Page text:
Their next three major product leaps greatly related to the demand for VoIP and came out at roughly the same time. The first was the release of their 2600 series switches which provided all the technology necessary to deliver a robust VoIP deployment (i.e. PoE, QoS, VLANs and routing) at less than half the cost of Cisco. The second was the release of the ProVision 4 series ASIC with their 3500 and 5400 series switches which delivered GbE PoE, 10GbE and most of the advanced networking features that larger organisations demanded (such as dynamic routing, advanced security, etc.) with both superior performance and less power consumption than Cisco again at a far lower price. The last was their joint authoring (with Mitel) of the LLDP-MED standard which freed all switch and IP PABX vendors from the need to use Cisco’s proprietary protocols (CDP, CDP2) for the dynamic management of IP handets (a critical need as any engineer in the VoIP industry will attest to).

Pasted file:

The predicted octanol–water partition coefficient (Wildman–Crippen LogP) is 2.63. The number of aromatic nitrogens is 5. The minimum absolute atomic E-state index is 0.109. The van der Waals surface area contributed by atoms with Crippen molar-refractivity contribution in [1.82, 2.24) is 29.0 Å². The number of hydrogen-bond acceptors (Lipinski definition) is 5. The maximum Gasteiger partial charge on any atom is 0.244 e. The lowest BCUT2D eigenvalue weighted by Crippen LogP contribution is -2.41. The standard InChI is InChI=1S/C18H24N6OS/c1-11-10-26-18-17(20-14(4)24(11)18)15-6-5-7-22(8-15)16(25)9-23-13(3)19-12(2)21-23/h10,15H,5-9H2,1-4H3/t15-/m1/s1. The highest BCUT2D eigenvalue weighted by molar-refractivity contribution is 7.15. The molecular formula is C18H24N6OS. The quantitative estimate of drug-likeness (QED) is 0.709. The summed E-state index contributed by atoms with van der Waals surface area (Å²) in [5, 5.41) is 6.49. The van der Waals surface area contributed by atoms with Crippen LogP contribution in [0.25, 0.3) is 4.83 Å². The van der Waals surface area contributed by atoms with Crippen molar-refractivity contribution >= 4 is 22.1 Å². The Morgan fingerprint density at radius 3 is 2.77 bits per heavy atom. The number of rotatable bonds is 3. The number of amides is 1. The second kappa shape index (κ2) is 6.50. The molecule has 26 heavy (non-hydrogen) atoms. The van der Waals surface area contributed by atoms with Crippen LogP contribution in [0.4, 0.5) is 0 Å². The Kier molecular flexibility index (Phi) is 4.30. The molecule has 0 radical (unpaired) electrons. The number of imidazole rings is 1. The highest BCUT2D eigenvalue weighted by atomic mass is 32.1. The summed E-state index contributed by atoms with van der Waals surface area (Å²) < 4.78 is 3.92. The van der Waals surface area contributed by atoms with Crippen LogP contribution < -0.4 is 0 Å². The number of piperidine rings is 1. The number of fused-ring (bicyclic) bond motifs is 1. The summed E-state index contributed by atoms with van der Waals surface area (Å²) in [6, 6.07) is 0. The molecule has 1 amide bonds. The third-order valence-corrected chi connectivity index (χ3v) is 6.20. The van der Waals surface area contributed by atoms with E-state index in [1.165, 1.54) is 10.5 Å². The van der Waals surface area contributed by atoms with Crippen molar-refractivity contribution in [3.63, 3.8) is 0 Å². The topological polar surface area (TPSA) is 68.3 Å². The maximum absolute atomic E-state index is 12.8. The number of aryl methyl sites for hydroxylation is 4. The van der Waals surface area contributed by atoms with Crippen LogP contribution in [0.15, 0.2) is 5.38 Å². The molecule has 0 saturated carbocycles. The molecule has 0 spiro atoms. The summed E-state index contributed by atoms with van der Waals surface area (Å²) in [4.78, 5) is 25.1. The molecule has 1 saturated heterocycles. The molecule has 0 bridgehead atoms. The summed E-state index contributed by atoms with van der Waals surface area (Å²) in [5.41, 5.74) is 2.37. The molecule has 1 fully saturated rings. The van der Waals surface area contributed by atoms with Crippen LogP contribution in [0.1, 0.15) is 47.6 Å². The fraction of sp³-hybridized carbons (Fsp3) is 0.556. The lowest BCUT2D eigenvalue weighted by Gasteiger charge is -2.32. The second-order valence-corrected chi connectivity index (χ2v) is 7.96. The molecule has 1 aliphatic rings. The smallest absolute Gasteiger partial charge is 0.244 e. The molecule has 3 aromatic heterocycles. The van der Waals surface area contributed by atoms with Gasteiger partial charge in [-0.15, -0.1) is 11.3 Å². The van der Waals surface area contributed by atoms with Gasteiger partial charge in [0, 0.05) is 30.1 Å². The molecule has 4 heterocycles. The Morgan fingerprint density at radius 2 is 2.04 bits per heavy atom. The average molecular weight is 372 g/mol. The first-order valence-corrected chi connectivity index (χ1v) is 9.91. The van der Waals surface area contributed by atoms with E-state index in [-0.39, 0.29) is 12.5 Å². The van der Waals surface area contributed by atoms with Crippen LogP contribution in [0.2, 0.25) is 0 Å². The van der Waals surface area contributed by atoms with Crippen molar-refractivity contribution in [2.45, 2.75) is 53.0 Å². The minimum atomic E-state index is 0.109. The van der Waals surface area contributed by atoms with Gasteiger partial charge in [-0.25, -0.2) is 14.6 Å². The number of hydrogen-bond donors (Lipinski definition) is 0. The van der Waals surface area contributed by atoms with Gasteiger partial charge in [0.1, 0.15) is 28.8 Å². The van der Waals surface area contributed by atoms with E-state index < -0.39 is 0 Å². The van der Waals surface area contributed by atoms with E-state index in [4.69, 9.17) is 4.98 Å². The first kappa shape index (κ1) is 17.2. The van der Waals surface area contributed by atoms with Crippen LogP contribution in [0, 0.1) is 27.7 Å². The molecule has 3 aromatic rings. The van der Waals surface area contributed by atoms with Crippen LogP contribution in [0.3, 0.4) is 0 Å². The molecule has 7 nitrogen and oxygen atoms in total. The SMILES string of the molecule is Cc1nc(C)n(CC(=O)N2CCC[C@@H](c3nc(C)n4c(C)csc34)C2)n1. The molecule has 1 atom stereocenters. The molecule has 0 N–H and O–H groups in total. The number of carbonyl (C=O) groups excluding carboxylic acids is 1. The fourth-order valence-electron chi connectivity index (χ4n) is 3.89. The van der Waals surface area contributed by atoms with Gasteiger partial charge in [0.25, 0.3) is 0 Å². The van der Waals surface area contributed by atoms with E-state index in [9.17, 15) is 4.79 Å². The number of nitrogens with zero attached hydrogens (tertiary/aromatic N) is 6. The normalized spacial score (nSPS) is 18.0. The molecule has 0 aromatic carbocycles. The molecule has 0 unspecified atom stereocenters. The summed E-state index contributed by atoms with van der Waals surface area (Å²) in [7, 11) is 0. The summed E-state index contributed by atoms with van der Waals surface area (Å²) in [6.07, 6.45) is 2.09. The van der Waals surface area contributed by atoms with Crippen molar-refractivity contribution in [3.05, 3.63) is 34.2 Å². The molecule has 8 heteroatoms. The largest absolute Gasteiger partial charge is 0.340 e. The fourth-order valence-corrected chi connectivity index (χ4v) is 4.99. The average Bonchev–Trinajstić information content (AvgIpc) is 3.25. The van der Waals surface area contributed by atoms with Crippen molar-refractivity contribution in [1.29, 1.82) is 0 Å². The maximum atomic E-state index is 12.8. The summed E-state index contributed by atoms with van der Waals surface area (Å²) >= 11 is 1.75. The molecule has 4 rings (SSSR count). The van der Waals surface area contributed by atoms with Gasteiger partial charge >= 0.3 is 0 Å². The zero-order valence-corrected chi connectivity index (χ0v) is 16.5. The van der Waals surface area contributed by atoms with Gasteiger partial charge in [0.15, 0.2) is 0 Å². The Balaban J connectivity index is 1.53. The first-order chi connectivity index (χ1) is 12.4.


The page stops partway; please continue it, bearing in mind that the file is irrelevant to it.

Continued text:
These technologies, coupled with the the reliability and price of their product led HP to build strong market share in many verticals but they still lacked a product set necessary to push into many large Enterprises. These clients demanded more complex technologies from their switches (even if they rarely if ever employed them); technologies like BGP4 routing; the ability to establish GRE tunnels and policy-based routing amongst others. HP’s focus had been on delivering fundamental networking services that the entire market required rather than on more complex services that tended to only be in use within data centers or large campuses.
In the late 2000s, Cisco introduced their UCS series of File Servers which signified another major industry change. Up to this time, Cisco hadn’t really paid much attention to HP as a networking player as their #2 status still put them a great distance away from #1 (market share charts at the time needed two scales for Networking vendors: 1 for Cisco and one for everyone else as otherwise they would not fit together!). Up until that point, Cisco and HP were strong partners in the DC space with Cisco switches being embedded in HP Modular Server arrays for both Ethernet and Storage networking. Cisco’s release of Enterprise-grade File Servers targeted directly at the DC was seen as a direct attack against what was one of HPs most important markets.